Private Prison Company Used in Drug Raids at Public High School
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According to Anderson, the Vista Grande High School raid is unlikely to be the last instance of CCA partnership with local law enforcement, as he assumed CGPD would use the corporation's canine teams again, if needed.
And, according to Hamilton, he requested and had executed "drug sweeps" utilizing CCA canine units "two or three times a year," while serving as principal at Coolidge High School in Coolidge, Arizona -- also located in Pinal County, roughly ten miles from the private prison mecca of Florence. Hamilton was principal at Coolidge High School from 2003 through 2007.
CCA did not respond to multiple requests for comment regarding their involvement in law enforcement operations at public schools in Pinal County.
Conflict of Interest: From the Cradle to the Cell
According to Anderson, three students were arrested as a result of the October 31 Vista Grande raid: two female students, ages 15 and 17, as well as one 15-year-old male. According to Anderson, the 15-year-old female was found in possession of .10 grams of marijuana; the 15-year-old male student was found in possession of .50 grams of marijuana; and the 17-year-old female was found in possession of 10 ounces of marijuana. According to Anderson, this last quantity was "individually packaged."
According to Anderson, the students were referred to the juvenile division of Pinal County Superior Court. All students were then released to their parents/legal guardians. According to Hamilton, the school will commence expulsion hearings against all students arrested.
It is worth noting that, while (as of November 12, 2012) charges have yet to be filed against students arrested in the October 31 Vista Grande drug raid, it is possible, under Arizona law, for the 17-year-old female allegedly found to be in possession of 10 ounces of "individually packaged" marijuana to be sentenced as an adult if charged with possession with intent to distribute -- a felony which would could carry a prison sentence.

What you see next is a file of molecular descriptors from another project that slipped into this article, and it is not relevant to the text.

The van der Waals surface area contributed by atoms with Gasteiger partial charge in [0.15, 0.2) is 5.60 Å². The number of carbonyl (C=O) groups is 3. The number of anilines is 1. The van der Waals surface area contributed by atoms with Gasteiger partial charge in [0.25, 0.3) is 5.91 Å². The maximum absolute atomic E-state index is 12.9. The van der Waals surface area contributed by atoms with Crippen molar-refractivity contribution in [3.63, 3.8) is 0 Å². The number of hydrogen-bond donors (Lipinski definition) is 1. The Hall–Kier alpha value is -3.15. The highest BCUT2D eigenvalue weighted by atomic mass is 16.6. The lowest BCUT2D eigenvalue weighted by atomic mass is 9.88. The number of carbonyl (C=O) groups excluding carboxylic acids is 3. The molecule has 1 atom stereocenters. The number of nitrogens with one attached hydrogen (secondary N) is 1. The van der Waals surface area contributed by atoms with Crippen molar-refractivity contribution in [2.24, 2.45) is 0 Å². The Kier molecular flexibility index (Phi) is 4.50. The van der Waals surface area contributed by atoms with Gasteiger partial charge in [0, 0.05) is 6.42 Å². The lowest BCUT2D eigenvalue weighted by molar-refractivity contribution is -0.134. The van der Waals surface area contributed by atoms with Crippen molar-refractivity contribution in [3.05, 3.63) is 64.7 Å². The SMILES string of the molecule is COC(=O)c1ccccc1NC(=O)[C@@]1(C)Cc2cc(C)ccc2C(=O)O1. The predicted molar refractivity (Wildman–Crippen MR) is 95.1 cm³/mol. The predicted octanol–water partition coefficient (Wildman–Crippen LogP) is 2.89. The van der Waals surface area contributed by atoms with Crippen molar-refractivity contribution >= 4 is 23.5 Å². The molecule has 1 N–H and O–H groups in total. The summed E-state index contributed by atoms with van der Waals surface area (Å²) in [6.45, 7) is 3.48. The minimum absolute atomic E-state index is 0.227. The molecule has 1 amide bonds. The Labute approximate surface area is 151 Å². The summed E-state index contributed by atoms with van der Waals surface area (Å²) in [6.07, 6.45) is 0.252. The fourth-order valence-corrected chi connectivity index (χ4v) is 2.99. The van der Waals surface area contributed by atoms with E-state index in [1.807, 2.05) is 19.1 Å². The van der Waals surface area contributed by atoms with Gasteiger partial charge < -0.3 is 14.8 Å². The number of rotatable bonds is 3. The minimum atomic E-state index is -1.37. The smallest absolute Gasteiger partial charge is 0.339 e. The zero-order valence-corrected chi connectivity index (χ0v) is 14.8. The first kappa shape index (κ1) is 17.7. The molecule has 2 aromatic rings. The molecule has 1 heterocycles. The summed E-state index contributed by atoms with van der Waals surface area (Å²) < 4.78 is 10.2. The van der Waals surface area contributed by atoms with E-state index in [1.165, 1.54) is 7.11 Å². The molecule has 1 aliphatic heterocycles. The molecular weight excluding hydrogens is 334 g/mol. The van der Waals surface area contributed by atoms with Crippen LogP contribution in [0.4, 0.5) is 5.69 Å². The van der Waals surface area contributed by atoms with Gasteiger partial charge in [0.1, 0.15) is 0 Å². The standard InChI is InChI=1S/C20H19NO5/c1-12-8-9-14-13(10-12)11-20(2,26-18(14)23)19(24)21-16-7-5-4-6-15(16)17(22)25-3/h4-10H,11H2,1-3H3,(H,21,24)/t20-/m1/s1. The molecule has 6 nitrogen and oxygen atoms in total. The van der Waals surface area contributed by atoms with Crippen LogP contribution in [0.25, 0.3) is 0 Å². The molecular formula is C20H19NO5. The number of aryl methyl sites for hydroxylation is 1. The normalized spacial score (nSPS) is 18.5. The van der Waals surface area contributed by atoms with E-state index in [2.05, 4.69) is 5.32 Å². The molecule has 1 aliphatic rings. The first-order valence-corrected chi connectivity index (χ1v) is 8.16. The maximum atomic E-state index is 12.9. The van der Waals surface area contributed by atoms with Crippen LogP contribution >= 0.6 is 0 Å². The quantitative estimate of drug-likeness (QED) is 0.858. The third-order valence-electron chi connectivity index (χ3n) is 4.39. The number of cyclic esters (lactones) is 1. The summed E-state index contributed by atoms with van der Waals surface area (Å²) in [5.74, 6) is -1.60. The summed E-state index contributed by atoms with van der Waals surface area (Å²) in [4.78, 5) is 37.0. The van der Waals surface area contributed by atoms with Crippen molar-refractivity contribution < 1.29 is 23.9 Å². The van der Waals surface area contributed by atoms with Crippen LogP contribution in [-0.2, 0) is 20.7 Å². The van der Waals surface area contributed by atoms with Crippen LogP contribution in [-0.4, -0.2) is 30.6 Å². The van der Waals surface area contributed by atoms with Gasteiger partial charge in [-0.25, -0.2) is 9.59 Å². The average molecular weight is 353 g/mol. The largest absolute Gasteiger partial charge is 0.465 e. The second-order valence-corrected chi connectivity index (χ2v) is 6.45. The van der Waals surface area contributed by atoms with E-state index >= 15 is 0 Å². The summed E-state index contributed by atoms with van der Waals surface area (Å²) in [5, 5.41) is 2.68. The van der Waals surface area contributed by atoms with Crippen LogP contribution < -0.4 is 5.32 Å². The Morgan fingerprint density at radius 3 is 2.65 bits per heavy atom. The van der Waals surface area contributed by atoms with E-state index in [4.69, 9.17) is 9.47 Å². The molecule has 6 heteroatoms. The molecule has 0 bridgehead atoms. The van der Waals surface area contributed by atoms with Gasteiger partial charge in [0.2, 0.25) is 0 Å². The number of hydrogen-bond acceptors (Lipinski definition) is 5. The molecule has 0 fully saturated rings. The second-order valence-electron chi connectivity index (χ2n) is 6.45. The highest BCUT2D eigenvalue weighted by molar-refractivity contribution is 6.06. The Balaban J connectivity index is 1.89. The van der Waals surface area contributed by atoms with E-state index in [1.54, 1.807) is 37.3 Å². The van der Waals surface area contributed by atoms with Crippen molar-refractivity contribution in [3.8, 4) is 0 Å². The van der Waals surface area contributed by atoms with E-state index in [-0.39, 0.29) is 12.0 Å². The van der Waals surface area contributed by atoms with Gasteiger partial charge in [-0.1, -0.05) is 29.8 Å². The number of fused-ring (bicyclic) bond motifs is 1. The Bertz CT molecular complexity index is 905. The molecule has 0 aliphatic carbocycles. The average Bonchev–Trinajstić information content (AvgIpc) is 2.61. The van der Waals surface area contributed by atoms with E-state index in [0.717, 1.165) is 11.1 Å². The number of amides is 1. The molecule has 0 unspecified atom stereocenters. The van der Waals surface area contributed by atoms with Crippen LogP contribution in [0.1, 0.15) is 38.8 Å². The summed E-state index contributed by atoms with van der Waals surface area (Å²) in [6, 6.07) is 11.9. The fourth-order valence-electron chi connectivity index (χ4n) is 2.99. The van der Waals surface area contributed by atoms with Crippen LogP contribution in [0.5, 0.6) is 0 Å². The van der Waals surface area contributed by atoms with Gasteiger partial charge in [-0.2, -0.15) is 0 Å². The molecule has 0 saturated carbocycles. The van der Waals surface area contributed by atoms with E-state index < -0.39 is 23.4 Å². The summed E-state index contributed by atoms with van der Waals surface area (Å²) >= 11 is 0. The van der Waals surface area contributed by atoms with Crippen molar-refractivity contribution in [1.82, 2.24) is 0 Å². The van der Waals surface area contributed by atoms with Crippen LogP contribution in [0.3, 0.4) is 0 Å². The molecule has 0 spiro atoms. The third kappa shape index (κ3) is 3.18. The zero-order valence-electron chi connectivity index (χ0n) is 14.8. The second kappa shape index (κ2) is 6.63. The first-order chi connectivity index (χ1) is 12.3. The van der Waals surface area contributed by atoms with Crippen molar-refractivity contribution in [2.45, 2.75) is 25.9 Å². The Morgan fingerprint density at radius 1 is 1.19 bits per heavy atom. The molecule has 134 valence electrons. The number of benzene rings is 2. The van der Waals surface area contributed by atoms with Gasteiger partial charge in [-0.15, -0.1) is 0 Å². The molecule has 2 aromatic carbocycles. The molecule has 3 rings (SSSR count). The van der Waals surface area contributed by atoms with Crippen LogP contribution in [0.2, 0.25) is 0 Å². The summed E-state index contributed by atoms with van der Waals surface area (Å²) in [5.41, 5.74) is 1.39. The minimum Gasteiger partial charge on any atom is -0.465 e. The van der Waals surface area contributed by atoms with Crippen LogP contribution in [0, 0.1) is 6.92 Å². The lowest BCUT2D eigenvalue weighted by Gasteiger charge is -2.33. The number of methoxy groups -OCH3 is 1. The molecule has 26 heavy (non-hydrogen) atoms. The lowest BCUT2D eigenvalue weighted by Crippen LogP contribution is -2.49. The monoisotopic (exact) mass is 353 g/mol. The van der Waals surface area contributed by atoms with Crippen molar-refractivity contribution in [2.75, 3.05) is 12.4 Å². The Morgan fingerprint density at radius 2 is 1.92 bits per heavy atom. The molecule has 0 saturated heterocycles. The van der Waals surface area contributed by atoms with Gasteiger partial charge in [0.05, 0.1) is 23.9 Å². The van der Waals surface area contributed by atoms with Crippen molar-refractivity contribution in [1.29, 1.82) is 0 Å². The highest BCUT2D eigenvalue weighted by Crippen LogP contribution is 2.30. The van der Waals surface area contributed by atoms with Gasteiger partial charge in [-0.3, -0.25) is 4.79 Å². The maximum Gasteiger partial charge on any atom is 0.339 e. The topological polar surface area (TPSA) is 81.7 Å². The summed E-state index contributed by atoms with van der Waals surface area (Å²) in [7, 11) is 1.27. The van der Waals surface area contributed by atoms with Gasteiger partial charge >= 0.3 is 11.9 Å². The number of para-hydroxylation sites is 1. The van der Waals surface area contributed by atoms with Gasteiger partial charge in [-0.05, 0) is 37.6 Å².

In addition, it is important to note that, under Arizona law, individuals arrested for illicit activity/possession of illicit substances on or near school grounds may face "drug-free school zone" sentencing enhancements. Those convicted of drug (including marijuana) offenses in Arizona courts, and sentenced through the stringent criteria of "drug-free school zone" sentencing enhancements, lose the possibility of sentence suspension, parole, or probation (which would rule out the possibility of a deferral or diversion). This sentencing enhancement also adds a mandatory year to any prison sentence handed down by the court.
While the recently-awarded 1,000 CCA Arizona prison beds have yet to come into operation, it is exactly this kind of low risk, minimum to medium security prisoner that corporations such as CCA derive much of their profit from.
Furthermore, according to Anderson, the Vista Grande High School marijuana arrests have sparked a broader, ongoing investigation.
Given the fact that such high school raids may serve as the foundation for larger narcotics investigations which may net additional adult offenders -- and given the tremendous pressure for information a prosecutor may exert on a student through discretionary use of "drug-free school zone" sentencing enhancements -- concerned citizens say that CCA's involvement in such raids constitutes a clear conflict of interest.
"They're [CCA] not the criminal justice system. They are benefactors of the criminal justice system," said correctional specialist and prison reform advocate, Carl Toersbijns.
Toersbijns, now retired (he retired in 2010), served as a deputy warden of operations at ADC-operated Arizona State Prison (ASP) Eyeman, as a deputy warden of operations at ASP Safford, as a deputy warden of operations at New Mexico Department of Corrections-operated Western New Mexico Correctional Facility (Grants, New Mexico), and as an associate warden at the Central New Mexico Correctional Facility (at Los Lunas, New Mexico). Collectively, Toersbijns' career in corrections has spanned over 25 years in both Arizona and New Mexico. Such work, said Toersbijns, has entailed everything from details with prison canine units, to prison gang units.